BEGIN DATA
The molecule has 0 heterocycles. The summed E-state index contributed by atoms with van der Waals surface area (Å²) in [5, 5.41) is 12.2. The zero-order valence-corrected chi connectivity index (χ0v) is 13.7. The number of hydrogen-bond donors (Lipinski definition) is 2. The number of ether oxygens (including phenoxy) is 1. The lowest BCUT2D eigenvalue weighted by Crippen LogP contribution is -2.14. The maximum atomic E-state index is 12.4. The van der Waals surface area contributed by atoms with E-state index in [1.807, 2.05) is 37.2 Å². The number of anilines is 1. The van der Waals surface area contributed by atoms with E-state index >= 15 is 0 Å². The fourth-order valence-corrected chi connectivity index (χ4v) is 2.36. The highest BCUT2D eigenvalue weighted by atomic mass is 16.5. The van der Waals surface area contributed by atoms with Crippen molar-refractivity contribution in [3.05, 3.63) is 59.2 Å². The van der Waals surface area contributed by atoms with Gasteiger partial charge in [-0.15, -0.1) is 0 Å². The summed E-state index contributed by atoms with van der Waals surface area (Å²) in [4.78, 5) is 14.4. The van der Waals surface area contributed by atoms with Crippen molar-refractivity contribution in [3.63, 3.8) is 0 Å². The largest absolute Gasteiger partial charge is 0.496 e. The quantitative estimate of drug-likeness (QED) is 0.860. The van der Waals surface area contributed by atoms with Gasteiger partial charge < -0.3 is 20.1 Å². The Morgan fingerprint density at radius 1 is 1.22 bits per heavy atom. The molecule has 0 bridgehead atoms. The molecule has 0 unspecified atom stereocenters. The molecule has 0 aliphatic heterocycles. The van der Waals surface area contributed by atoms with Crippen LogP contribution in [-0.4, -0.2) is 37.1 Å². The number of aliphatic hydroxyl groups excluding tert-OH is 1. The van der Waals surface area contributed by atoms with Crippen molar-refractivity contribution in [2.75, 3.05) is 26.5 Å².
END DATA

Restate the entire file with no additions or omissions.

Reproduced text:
The molecule has 0 heterocycles. The summed E-state index contributed by atoms with van der Waals surface area (Å²) in [5, 5.41) is 12.2. The zero-order valence-corrected chi connectivity index (χ0v) is 13.7. The number of hydrogen-bond donors (Lipinski definition) is 2. The number of ether oxygens (including phenoxy) is 1. The lowest BCUT2D eigenvalue weighted by Crippen LogP contribution is -2.14. The maximum atomic E-state index is 12.4. The van der Waals surface area contributed by atoms with E-state index in [1.807, 2.05) is 37.2 Å². The number of anilines is 1. The van der Waals surface area contributed by atoms with E-state index >= 15 is 0 Å². The fourth-order valence-corrected chi connectivity index (χ4v) is 2.36. The highest BCUT2D eigenvalue weighted by atomic mass is 16.5. The van der Waals surface area contributed by atoms with Crippen molar-refractivity contribution in [3.05, 3.63) is 59.2 Å². The van der Waals surface area contributed by atoms with Gasteiger partial charge in [-0.15, -0.1) is 0 Å². The summed E-state index contributed by atoms with van der Waals surface area (Å²) in [4.78, 5) is 14.4. The van der Waals surface area contributed by atoms with Crippen molar-refractivity contribution in [3.63, 3.8) is 0 Å². The largest absolute Gasteiger partial charge is 0.496 e. The quantitative estimate of drug-likeness (QED) is 0.860. The van der Waals surface area contributed by atoms with Gasteiger partial charge < -0.3 is 20.1 Å². The Morgan fingerprint density at radius 1 is 1.22 bits per heavy atom. The molecule has 0 bridgehead atoms. The molecule has 0 unspecified atom stereocenters. The molecule has 0 aliphatic heterocycles. The van der Waals surface area contributed by atoms with Crippen LogP contribution in [-0.4, -0.2) is 37.1 Å². The number of aliphatic hydroxyl groups excluding tert-OH is 1. The van der Waals surface area contributed by atoms with Crippen molar-refractivity contribution in [2.75, 3.05) is 26.5 Å².